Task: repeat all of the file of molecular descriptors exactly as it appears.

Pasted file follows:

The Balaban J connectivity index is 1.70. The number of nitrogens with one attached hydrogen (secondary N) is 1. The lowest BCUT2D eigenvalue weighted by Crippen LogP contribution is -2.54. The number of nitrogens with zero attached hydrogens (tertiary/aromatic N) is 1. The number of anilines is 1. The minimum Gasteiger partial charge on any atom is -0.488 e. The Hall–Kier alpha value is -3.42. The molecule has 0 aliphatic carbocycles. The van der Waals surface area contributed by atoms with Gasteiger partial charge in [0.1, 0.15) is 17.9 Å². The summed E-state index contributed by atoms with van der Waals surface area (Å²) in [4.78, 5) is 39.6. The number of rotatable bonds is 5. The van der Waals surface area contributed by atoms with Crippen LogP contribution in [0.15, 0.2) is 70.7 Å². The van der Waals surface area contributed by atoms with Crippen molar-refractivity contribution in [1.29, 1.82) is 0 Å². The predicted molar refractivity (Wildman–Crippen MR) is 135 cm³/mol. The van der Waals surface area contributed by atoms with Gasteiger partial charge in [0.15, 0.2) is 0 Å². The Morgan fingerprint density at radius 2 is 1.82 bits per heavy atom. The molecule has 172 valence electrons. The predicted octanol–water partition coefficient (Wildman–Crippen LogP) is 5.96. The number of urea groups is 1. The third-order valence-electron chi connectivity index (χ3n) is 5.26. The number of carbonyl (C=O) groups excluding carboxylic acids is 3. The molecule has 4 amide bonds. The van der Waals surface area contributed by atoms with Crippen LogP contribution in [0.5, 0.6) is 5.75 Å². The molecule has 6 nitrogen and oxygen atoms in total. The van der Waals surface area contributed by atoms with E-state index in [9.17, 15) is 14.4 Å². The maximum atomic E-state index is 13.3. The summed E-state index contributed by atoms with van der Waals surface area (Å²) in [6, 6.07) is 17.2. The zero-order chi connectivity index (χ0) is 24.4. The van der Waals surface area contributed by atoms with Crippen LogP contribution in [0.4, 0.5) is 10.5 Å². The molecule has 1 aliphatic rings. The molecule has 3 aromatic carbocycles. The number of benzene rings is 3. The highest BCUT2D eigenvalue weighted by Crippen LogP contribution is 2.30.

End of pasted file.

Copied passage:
The Balaban J connectivity index is 1.70. The number of nitrogens with one attached hydrogen (secondary N) is 1. The lowest BCUT2D eigenvalue weighted by Crippen LogP contribution is -2.54. The number of nitrogens with zero attached hydrogens (tertiary/aromatic N) is 1. The number of anilines is 1. The minimum Gasteiger partial charge on any atom is -0.488 e. The Hall–Kier alpha value is -3.42. The molecule has 0 aliphatic carbocycles. The van der Waals surface area contributed by atoms with Gasteiger partial charge in [0.1, 0.15) is 17.9 Å². The summed E-state index contributed by atoms with van der Waals surface area (Å²) in [4.78, 5) is 39.6. The number of rotatable bonds is 5. The van der Waals surface area contributed by atoms with Crippen LogP contribution in [0.15, 0.2) is 70.7 Å². The van der Waals surface area contributed by atoms with Crippen molar-refractivity contribution in [1.29, 1.82) is 0 Å². The predicted molar refractivity (Wildman–Crippen MR) is 135 cm³/mol. The van der Waals surface area contributed by atoms with Gasteiger partial charge in [0.15, 0.2) is 0 Å². The Morgan fingerprint density at radius 2 is 1.82 bits per heavy atom. The molecule has 172 valence electrons. The predicted octanol–water partition coefficient (Wildman–Crippen LogP) is 5.96. The number of urea groups is 1. The third-order valence-electron chi connectivity index (χ3n) is 5.26. The number of carbonyl (C=O) groups excluding carboxylic acids is 3. The molecule has 4 amide bonds. The van der Waals surface area contributed by atoms with Crippen LogP contribution in [0.5, 0.6) is 5.75 Å². The molecule has 6 nitrogen and oxygen atoms in total. The van der Waals surface area contributed by atoms with E-state index in [9.17, 15) is 14.4 Å². The maximum atomic E-state index is 13.3. The summed E-state index contributed by atoms with van der Waals surface area (Å²) in [6, 6.07) is 17.2. The zero-order chi connectivity index (χ0) is 24.4. The van der Waals surface area contributed by atoms with Crippen LogP contribution in [0.4, 0.5) is 10.5 Å². The molecule has 1 aliphatic rings. The molecule has 3 aromatic carbocycles. The number of benzene rings is 3. The highest BCUT2D eigenvalue weighted by Crippen LogP contribution is 2.30.